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A picture of Frank Chimero

Frank Chimero

Designer, illustrator, writer

in artist, designer, mac, writer

Who are you, and what do you do?

My name is Frank Chimero. I do several things, like graphic design, illustration, and writing. I like to think that I make pictures about words and words about pictures. I try my best to make people happy about the fact that they make things.

What hardware do you use?

I try to keep a mobile studio. I like moving around. It keeps me curious and "on."

I have an iPhone 4. This is my side-kick, and makes me feel like a superhero. It is also, unfortunately, my pacifier.

I have a Kindle. I love it, unabashedly. I think good technology turns us into the people we want to be, and since getting the Kindle, I've probably increased my reading two-fold.

I have a 13" MacBook Air. No other machines. People ask me all the time if this is enough computer to do the work that I need to do. The spec sheet on it is similar to what Macs were a couple years ago. I don't know about anyone else, but the computational requirements of my work hasn't fundamentally changed in the past few years. So why wouldn't it work?

I have an iPad 1. It is heavy and a tiny bit awkward, but it's a joy for video and Instapaper. It's been staying at home, and has largely been subverted by the Kindle and the MacBook Air.

I just bought a Panasonic Lumix GF1 a few months ago and I love it. It makes me feel skilled rather than like an idiot. That's what good technology does. I have an Apple TV hooked up to the television. It's a Netflix machine and right now I'm investigating the classics I've never seen. Did you know that there's a poster with Rita Hayworth in The Bicycle Thief, just like in Shawshank Redemption?

I like Muji notebooks and Muji pens because they work well, yet don't feel precious. In my case, the more I treasure a tool, the less likely I am to use it. I always scribble all over the first page because there's no way I can make anything worse than that. So, we're off to the races.

I have a brain and some hands and every once in a while it feels like they're working together. Those are the best moments.

And what software?

Overall, the application list is short. I strive for a balance in elegance, simplicity, and utility in everything I use. I want everything to work together: a symphony of digital tools. I want as few moving parts as possible.

For picture-making, I'm typically in Illustrator, Photoshop, or in the sketchbook. The software is like the back of my hand, but, much to my dismay, they are increasingly getting clunkier and less elegant with each release. We'll see how much longer I last. I can't hold it all in my head any longer.

For writing, I use TextMate or TextEdit. No frills: just give me a blinking cursor. I've tried things that create a "distraction-free" writing environment, but I found that switching and fiddling just became another distraction for me.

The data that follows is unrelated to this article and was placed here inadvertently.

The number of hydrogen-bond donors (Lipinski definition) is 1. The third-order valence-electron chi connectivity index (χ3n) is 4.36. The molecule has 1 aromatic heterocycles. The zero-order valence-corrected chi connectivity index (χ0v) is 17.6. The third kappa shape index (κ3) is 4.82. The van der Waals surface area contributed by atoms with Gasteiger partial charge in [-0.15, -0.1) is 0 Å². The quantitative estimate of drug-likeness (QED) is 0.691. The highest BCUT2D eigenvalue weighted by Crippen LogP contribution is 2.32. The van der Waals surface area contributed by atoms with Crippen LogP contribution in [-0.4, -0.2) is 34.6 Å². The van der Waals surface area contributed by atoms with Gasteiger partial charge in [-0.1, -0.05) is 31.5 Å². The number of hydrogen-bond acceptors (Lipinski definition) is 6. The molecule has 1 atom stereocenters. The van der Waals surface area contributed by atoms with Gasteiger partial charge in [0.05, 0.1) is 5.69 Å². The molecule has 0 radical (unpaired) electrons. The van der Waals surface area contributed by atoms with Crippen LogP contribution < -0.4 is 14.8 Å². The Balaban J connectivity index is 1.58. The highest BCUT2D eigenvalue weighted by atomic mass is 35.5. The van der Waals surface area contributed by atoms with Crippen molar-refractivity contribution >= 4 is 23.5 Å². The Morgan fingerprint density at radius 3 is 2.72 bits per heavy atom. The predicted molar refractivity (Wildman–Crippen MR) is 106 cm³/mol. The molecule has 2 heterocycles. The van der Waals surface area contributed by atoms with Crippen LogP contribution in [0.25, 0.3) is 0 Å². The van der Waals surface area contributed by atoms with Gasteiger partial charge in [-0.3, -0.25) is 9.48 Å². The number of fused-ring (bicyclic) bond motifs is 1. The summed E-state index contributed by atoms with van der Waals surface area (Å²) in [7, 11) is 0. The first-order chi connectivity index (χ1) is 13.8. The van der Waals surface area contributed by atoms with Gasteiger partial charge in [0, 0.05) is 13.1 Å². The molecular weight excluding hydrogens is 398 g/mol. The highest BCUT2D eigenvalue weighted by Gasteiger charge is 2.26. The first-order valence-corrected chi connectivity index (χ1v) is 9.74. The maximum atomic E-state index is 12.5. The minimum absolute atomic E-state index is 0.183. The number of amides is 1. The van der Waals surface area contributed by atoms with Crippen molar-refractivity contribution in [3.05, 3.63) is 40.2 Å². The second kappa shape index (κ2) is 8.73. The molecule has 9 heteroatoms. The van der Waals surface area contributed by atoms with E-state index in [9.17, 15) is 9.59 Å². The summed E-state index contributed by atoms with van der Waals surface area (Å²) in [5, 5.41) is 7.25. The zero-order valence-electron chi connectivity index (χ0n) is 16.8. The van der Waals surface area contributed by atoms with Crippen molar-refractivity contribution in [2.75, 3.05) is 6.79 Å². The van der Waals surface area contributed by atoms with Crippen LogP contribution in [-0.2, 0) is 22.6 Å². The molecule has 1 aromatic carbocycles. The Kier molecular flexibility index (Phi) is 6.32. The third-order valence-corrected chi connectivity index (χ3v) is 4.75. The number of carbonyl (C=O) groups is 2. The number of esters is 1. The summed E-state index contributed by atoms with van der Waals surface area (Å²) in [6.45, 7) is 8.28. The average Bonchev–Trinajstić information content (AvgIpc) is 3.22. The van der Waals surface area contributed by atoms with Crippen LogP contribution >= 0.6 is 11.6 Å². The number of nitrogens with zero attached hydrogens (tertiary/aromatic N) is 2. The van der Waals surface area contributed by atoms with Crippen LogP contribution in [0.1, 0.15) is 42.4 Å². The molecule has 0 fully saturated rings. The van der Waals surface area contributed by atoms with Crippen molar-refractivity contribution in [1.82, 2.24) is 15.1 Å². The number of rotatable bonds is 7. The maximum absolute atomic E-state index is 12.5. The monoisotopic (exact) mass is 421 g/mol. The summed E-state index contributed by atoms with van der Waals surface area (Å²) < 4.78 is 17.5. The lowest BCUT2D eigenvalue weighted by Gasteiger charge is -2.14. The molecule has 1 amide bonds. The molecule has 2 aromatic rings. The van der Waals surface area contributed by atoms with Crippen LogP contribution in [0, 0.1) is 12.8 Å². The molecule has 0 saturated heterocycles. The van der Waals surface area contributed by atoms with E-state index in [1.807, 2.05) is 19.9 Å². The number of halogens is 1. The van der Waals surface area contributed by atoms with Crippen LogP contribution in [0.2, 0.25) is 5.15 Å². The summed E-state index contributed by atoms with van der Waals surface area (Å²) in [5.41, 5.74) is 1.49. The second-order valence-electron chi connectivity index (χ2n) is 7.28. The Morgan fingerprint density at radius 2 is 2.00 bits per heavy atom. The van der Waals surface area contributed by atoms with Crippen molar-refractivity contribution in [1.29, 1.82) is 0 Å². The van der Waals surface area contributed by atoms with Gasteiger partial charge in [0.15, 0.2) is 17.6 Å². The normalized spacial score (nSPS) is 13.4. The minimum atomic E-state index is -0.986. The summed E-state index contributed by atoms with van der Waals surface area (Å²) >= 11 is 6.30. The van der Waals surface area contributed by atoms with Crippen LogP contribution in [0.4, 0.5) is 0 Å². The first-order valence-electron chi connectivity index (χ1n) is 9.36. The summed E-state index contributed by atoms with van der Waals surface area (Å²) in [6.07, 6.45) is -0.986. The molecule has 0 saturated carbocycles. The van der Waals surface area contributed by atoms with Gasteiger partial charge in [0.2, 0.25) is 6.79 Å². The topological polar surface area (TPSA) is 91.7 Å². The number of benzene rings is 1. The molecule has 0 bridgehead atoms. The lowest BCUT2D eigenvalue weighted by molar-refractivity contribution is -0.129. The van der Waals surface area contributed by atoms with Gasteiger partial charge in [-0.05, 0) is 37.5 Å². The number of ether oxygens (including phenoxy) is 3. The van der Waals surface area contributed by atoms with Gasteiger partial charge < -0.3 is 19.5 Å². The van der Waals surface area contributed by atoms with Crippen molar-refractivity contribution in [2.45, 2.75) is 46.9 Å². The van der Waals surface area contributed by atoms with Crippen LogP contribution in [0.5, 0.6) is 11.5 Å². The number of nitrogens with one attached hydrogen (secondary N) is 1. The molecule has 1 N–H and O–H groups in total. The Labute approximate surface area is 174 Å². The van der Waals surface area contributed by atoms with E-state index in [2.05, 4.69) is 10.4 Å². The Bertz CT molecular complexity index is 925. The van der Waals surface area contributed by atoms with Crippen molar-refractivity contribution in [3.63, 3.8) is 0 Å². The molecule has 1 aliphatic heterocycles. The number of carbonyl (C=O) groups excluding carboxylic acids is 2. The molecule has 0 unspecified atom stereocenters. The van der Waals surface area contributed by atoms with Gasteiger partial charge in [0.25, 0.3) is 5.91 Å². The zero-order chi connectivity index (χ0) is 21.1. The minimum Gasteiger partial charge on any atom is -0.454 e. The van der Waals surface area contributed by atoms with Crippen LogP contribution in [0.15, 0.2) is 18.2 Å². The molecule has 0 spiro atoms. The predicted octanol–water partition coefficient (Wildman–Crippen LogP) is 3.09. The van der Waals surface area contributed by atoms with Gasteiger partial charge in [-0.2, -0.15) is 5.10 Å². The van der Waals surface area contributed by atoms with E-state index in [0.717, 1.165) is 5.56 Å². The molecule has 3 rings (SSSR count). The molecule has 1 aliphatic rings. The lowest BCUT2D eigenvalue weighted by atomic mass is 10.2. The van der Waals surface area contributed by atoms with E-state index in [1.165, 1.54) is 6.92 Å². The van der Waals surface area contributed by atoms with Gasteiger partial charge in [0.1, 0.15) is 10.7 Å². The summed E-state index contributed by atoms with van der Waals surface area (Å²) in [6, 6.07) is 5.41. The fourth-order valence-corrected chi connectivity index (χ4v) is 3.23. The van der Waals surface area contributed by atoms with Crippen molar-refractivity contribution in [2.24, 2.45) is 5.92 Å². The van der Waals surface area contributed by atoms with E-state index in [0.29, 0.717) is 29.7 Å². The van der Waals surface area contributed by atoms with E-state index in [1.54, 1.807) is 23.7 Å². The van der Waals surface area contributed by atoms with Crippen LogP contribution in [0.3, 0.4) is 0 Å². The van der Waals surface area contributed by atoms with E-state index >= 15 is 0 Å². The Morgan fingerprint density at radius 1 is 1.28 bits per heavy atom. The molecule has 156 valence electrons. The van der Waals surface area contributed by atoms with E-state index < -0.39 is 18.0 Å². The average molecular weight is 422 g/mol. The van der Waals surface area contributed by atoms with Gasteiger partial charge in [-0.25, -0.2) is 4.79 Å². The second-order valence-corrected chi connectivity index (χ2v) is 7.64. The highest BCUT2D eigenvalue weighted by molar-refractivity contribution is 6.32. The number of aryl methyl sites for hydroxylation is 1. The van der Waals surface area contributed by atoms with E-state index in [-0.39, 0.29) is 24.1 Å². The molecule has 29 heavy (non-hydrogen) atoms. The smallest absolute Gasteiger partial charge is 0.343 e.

For life-living, I use BusyCal in tandem with Google Calendars. Mail is through Gmail. For reading and jotting things down, I use a combination of Google Reader with, Instapaper Pro, and SimpleNote. These things have made my relationship to content so much more fulfilling.

Dropbox makes me believe in magic. I have recurring, automated backups on a couple external drives through SuperDuper. Automation is my friend.

Music is happening less in iTunes and more in Rdio. I like seeing what my friends are listening to. I find I'm more exploratory there, which has introduced me to a lot of music I wouldn't have found otherwise.

What would be your dream setup?

I think I have it now. I'm constantly surprised with what I'm able to do toting around 6lbs of stuff in my bag. Then again, faster horse and all that.

If there were some way for me to have all of my media in the cloud, I'd jump at that. I think for the most part access trumps ownership. We're awfully close with Netflix and Rdio. Of course, part of this is having ubiquitous high-speed internet access. That needs some work, unfortunately.

I'd like an easy way to get my marginalia and comments from my physical books into a digital environment. Being digital is about copying bits and making connections, so this feels very important.

I'd like a more flexible, faster all-in-one inbox for my digital detritus. For some reason, DevonThink, Yojimbo, and Evernote aren't cutting it for me. Tumblr is close, but not quite it. I'd like something that successfully handles images in tandem with text, because that's how my brain works. I have this dream of having a management interface very similar to a hybrid of LittleSnapper and Yojimbo, and then a "serendipity engine" application for an iPad. It'd be a bit like Flipboard where things are served up at random from your collection for browsing. That's the flaw of all of these things, in my mind: they encourage you to get things in, but aren't optimized for revisiting it in a way that lacks linearity or classification. If you're looking to make constellations of content, I think the way your collection is presented back to you matters. I guess what I'm asking for is a digital rendition of the commonplace book, and a serious rethinking of what advantages digital could provide in that context.